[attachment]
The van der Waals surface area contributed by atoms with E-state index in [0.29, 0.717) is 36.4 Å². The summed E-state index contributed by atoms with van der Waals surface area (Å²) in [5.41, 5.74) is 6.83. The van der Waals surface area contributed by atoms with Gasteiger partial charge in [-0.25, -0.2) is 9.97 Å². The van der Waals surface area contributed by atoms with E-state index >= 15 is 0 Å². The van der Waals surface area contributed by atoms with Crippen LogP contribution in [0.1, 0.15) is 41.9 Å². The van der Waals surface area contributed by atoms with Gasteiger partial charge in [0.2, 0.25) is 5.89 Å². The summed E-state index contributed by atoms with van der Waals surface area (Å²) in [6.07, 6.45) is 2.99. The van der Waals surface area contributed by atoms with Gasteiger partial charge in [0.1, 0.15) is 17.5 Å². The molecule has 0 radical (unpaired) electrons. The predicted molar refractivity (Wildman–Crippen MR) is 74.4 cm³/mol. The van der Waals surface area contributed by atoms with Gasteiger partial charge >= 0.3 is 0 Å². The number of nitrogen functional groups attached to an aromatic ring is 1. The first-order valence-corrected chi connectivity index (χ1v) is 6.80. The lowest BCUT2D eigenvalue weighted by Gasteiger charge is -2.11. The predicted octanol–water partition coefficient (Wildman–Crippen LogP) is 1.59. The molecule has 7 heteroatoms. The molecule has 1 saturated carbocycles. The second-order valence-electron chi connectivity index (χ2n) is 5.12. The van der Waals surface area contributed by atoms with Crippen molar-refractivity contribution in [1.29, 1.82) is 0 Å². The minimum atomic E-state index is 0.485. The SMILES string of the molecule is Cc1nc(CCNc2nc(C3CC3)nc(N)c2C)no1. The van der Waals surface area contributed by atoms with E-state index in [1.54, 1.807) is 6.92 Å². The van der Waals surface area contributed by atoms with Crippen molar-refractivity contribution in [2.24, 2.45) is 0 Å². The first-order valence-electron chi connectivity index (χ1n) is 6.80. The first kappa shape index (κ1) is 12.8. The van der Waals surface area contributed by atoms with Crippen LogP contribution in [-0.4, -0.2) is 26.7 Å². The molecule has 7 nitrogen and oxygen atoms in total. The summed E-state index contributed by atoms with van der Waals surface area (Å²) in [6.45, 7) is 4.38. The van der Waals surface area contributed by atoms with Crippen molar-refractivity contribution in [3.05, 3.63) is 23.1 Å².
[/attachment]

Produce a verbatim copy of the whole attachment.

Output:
The van der Waals surface area contributed by atoms with E-state index in [0.29, 0.717) is 36.4 Å². The summed E-state index contributed by atoms with van der Waals surface area (Å²) in [5.41, 5.74) is 6.83. The van der Waals surface area contributed by atoms with Gasteiger partial charge in [-0.25, -0.2) is 9.97 Å². The van der Waals surface area contributed by atoms with E-state index >= 15 is 0 Å². The van der Waals surface area contributed by atoms with Crippen LogP contribution in [0.1, 0.15) is 41.9 Å². The van der Waals surface area contributed by atoms with Gasteiger partial charge in [0.2, 0.25) is 5.89 Å². The summed E-state index contributed by atoms with van der Waals surface area (Å²) in [6.07, 6.45) is 2.99. The van der Waals surface area contributed by atoms with Gasteiger partial charge in [0.1, 0.15) is 17.5 Å². The molecule has 0 radical (unpaired) electrons. The predicted molar refractivity (Wildman–Crippen MR) is 74.4 cm³/mol. The van der Waals surface area contributed by atoms with Gasteiger partial charge >= 0.3 is 0 Å². The number of nitrogen functional groups attached to an aromatic ring is 1. The first-order valence-corrected chi connectivity index (χ1v) is 6.80. The lowest BCUT2D eigenvalue weighted by Gasteiger charge is -2.11. The predicted octanol–water partition coefficient (Wildman–Crippen LogP) is 1.59. The molecule has 7 heteroatoms. The molecule has 1 saturated carbocycles. The second-order valence-electron chi connectivity index (χ2n) is 5.12. The van der Waals surface area contributed by atoms with Crippen molar-refractivity contribution in [1.29, 1.82) is 0 Å². The minimum atomic E-state index is 0.485. The SMILES string of the molecule is Cc1nc(CCNc2nc(C3CC3)nc(N)c2C)no1. The van der Waals surface area contributed by atoms with E-state index in [1.54, 1.807) is 6.92 Å². The van der Waals surface area contributed by atoms with Crippen molar-refractivity contribution in [2.24, 2.45) is 0 Å². The first-order valence-electron chi connectivity index (χ1n) is 6.80. The first kappa shape index (κ1) is 12.8. The van der Waals surface area contributed by atoms with Crippen LogP contribution in [-0.4, -0.2) is 26.7 Å². The molecule has 7 nitrogen and oxygen atoms in total. The summed E-state index contributed by atoms with van der Waals surface area (Å²) in [6.45, 7) is 4.38. The van der Waals surface area contributed by atoms with Crippen molar-refractivity contribution in [3.05, 3.63) is 23.1 Å².